10. How were your emotions after loss? (Angry, sad, scared, confused, etc)

All of the above. I was definitely in shock for the first little bit, and our brains are amazing at protecting us. I still cannot believe I survived those initial weeks. I went through every emotion daily after those first few days. Actually, probably even hourly! You’d get glimmers of happiness/who you used to be, but the world just seems so dark and wrong after a loss. You wonder how do people keep living after something like this?! And yet, you survive. Somehow, some way, you make it through.

11. How did you know you were ready to try again?

I wasn’t. In hindsight I should have waited longer, but I knew that with PCOS the first three months after a loss/pregnancy we are at our most fertile due to our ovaries being dormant for a while. So, I started to try, not ready at all. However, it took two years to get here again, so who knows!

12. What has the pregnancy with your rainbow baby been like? 

More nausea than my first pregnancy, not as much as with Josephine. Currently dealing with GERD and sciatic issues which I’ve never had either. Mentally? Harder than can truly be put into words. Every day I try to remind myself that I am pregnant, and that even though there is a chance the baby could die, there is just as big of a chance that the baby could live. My anxiety has gotten slightly better now that I’ve passed the gestation of my loss, but still, the innocence and blissful ignorance of pregnancy before loss can never be felt again.

13. Is there anything special you do to remember your angel baby/babies?

If I wrote everything, this would be a novel haha! We have a Josephine area in our bedroom with a photo of her, her urn, keepsakes from the funeral home and a few other items. It is on the wall, on my side of the bed. In our backyard we have a Josephine tree and bench beside it. We celebrate her birthday every year, just as we would if she were alive. We have a Josephine beach, we visit butterfly conservatories, all kinds of things. She is very much a part of our family and ongoing in our dialogue.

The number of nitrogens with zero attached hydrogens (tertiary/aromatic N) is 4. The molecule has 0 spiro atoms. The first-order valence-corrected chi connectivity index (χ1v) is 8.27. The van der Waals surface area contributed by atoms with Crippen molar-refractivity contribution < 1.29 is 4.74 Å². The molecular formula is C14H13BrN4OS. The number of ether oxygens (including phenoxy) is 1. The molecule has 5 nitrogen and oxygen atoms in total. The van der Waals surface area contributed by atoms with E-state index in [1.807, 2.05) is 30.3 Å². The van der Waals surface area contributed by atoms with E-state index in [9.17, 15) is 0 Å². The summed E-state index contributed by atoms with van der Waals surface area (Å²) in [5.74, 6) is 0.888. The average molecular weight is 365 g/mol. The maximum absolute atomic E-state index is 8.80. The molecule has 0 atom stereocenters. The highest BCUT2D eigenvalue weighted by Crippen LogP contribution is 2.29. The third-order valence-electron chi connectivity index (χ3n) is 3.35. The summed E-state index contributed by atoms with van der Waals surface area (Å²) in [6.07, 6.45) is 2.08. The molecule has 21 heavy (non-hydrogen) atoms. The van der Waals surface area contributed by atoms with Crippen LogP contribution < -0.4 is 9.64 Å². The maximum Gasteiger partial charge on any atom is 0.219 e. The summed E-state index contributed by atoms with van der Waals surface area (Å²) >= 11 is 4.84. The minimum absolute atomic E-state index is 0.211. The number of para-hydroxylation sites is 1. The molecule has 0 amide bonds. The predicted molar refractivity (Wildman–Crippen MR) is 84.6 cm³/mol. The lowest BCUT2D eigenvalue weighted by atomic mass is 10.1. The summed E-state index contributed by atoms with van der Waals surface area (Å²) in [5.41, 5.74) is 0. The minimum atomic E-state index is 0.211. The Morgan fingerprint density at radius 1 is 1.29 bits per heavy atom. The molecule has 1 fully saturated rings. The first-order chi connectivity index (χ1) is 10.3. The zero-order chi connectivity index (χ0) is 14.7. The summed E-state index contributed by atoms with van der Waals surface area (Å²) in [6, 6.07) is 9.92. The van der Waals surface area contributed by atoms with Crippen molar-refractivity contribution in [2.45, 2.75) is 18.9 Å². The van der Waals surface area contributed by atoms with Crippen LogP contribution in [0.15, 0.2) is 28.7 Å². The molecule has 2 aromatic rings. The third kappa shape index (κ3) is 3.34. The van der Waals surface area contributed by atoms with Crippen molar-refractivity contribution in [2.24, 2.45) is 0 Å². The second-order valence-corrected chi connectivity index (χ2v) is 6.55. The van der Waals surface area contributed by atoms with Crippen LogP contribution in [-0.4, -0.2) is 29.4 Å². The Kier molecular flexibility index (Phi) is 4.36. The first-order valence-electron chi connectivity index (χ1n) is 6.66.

14. Is there anything you want others to know about going through loss?

While nothing can ever prepare you for loss, seek out others who have walked a similar path. Whether that be in real life or through social media, they will be a lifeline in understanding your feelings and letting you know you are not alone. Therapy, journaling, being open and simply allowing myself to feel every feeling that comes with grief has helped immensely. Nothing will ever take this pain away, but your life will grow around this pain with time.

Dayna wears a white dress and the rainbow skirt.  Her daughter stands next to her holding a rainbow.  A framed photo of her second daughter rests in front of them.

Dayna wears a white dress and the rainbow skirt.

Dayna's daughter holds a small stuffed animal.

Dayna wears a white dress and the rainbow skirt.  She holds her pregnant belly.

Dayna wears a white dress and the rainbow skirt.

Dayna wears a white dress and the rainbow skirt.  She stands with her husband and daughter, who holds a small stuffed animal.

Dayna wears a white dress and the rainbow skirt.  Her daughter kisses her pregnant belly.

Dayna wears a white dress and the rainbow skirt.  The rainbow skirt flows out to both sides behind her.

Dayna wears a white dress and the rainbow skirt.  She kisses her husband, who stands next to her.

Dayna wears a white dress and the rainbow skirt.  Her husband is in the background holding their daughter in the air.

Dayna wears a white dress and the rainbow skirt.  She holds the skirt out on both sides.

Photos taken by Ciera Kathleen Photography.